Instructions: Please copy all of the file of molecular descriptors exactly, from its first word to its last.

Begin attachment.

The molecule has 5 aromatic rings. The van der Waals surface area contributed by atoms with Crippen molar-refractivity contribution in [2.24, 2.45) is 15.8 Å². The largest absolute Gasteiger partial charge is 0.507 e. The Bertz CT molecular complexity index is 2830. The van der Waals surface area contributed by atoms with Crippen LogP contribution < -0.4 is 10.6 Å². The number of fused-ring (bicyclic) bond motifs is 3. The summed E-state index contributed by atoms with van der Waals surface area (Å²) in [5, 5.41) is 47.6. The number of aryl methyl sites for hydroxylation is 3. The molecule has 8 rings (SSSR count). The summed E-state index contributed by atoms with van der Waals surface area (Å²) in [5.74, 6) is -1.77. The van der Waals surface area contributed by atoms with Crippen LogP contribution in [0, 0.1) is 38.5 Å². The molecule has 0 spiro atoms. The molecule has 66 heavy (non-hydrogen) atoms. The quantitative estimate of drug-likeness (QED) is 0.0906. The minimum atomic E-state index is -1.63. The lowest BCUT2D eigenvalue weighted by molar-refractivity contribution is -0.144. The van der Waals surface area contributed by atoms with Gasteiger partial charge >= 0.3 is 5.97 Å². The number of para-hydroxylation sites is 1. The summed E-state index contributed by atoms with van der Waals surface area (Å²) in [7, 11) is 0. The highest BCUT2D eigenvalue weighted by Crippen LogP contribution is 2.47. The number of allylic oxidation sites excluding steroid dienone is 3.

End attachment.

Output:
The molecule has 5 aromatic rings. The van der Waals surface area contributed by atoms with Crippen molar-refractivity contribution in [2.24, 2.45) is 15.8 Å². The largest absolute Gasteiger partial charge is 0.507 e. The Bertz CT molecular complexity index is 2830. The van der Waals surface area contributed by atoms with Crippen LogP contribution < -0.4 is 10.6 Å². The number of fused-ring (bicyclic) bond motifs is 3. The summed E-state index contributed by atoms with van der Waals surface area (Å²) in [5, 5.41) is 47.6. The number of aryl methyl sites for hydroxylation is 3. The molecule has 8 rings (SSSR count). The summed E-state index contributed by atoms with van der Waals surface area (Å²) in [5.74, 6) is -1.77. The van der Waals surface area contributed by atoms with Crippen LogP contribution in [0, 0.1) is 38.5 Å². The molecule has 0 spiro atoms. The molecule has 66 heavy (non-hydrogen) atoms. The quantitative estimate of drug-likeness (QED) is 0.0906. The minimum atomic E-state index is -1.63. The lowest BCUT2D eigenvalue weighted by molar-refractivity contribution is -0.144. The van der Waals surface area contributed by atoms with Gasteiger partial charge >= 0.3 is 5.97 Å². The number of para-hydroxylation sites is 1. The summed E-state index contributed by atoms with van der Waals surface area (Å²) in [7, 11) is 0. The highest BCUT2D eigenvalue weighted by Crippen LogP contribution is 2.47. The number of allylic oxidation sites excluding steroid dienone is 3.